It’s November 2017, and women and other survivors of sexual assault are not having it anymore. A year ago this month, a man who was caught on tape bragging about grabbing genitalia that does not belong to him was elected president. Woody Allen received high praise from Diane Keaton when he was honored with the Cecil B. DeMille Award in 2014; meanwhile his daughter Dylan Farrow, along with her mother and brother, reminded the world in tweets and open letters how it feels to watch Hollywood shower Dylan’s molester with adoration. But recently, things have been changing.  Since Harvey Weinstein’s fall from grace, it seems that powerful men are lining up like dominoes to be knocked down. And the untouchables—the ones about whom rumors had been swirling but any real criticism had been met with dismissal, disbelief, or threats; the ones who are so beloved they seemed above reproach—like Kevin Spacey, George Takei and Louis C.K.—are learning what it feels like now that we can reach their pedestals and knock them down, too.

It isn’t clear why this is all happening now. It’s not like women coming forward with their stories is anything new, although perhaps a person as powerful as Weinstein facing actual consequences generated an energy heretofore unborn. The “Me Too” hashtag (which gained widespread traction with Alyssa Milano’s tweet, but was actually the brainchild of Tarana Burke of Girls for Gender Equity, an activist woman of color who is in the Just Beginnings Collaborative with IMPACT) may have enlightened some people to the pervasiveness of the problem, but that campaign also wasn’t anything new. There was #yesallwomen in 2014, a campaign with the same method and purpose of #metoo. Even the allegations themselves aren’t new—women have been speaking up about specifically Weinstein and Louis C.K. for years, and they’ve been intimidated, blacklisted, bullied, and blamed. Just a few weeks ago a female reporter published an article about her experiences trying to report on the Louis C.K. allegations. The results of her journalistic inquiries? She was kicked off a red carpet, she lost allies, her career suffered and, notably, his did not. A cynical analysis of this moment wherein harassers and abusers are facing real social and economic consequences (if not legal ones) might posit that believing women is trending right now, that it has finally become more politically expedient for Hollywood players to condemn powerful men than to dismiss survivors. However, even if that explanation resonates, a cultural tipping point cannot be reached without prior escalation. That tipping point was reached because of the survivors who refused to be dismissed and the journalists who refused to be intimidated, who worked tirelessly, often at great risk to themselves, to make change happen. And that work is worthy of celebration.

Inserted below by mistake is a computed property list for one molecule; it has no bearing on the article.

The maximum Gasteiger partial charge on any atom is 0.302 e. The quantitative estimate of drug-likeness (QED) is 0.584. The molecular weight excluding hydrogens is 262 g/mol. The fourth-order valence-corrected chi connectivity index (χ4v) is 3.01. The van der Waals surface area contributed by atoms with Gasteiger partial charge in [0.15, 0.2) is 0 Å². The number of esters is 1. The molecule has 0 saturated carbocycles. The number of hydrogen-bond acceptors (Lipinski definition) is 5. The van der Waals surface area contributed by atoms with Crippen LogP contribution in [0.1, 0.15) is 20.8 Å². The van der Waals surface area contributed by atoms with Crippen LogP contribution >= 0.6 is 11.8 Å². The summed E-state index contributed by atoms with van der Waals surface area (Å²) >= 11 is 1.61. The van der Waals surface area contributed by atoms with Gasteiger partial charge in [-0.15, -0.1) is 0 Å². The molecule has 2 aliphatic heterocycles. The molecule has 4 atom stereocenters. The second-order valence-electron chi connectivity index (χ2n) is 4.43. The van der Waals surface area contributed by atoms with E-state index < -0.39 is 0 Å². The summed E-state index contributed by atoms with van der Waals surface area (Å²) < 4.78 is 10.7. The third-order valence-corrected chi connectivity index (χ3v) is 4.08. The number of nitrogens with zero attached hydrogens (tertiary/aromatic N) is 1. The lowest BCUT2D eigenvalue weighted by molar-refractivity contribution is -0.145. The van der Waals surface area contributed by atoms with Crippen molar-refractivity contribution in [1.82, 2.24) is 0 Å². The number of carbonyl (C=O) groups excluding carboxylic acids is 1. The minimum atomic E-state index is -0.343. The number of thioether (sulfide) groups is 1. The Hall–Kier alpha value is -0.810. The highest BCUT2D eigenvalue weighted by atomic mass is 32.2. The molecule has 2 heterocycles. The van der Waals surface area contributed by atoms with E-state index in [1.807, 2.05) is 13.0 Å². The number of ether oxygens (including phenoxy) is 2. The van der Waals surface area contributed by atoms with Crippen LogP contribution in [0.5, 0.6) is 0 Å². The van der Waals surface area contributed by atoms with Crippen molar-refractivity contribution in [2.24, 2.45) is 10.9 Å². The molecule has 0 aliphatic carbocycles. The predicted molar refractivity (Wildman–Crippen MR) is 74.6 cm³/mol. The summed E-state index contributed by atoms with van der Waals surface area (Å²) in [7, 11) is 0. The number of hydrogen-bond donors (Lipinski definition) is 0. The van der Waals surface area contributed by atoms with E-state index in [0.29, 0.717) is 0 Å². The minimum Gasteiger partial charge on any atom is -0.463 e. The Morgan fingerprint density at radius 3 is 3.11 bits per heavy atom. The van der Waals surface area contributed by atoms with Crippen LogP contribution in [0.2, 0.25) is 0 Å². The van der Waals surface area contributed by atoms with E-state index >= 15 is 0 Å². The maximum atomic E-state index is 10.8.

Of course, in spite of the positive changes happening, this is by no means an easy moment for survivors. Recounting past traumas is not enjoyable for those who have lived them. And it is not only the personal cost of trauma we as a society are contending with; these realities come at a significant cultural cost, too. In Rebecca Solnit’s article, Our National Narratives Are Still Being Shaped by Lecherous, Powerful Men she writes:

“In hearing these individual tales, we’re not only learning about individual trespasses but for the first time getting a view of the matrix in which we’ve all been living: We see that the men who have had the power to abuse women’s bodies and psyches throughout their careers are in many cases also the ones in charge of our political and cultural stories.”

Imagine the different world we might be living in if the people in charge of our popular culture stories were not the Harvey Weinsteins of the world but the women whose careers he and so many other men stifled, stunted, or destroyed. It is difficult to envision a reality that has never existed, which is ironic, since that is what the creative people in Hollywood supposedly do.

I, for one, am feeling proud. I am proud of the survivors who are choosing to name their perpetrators (although at the same time I fully support anyone who chooses not to). I am proud of the journalists who are taking their roles as truth-tellers and adversaries to power seriously. I am proud of reaching the tipping point. I am proud of us.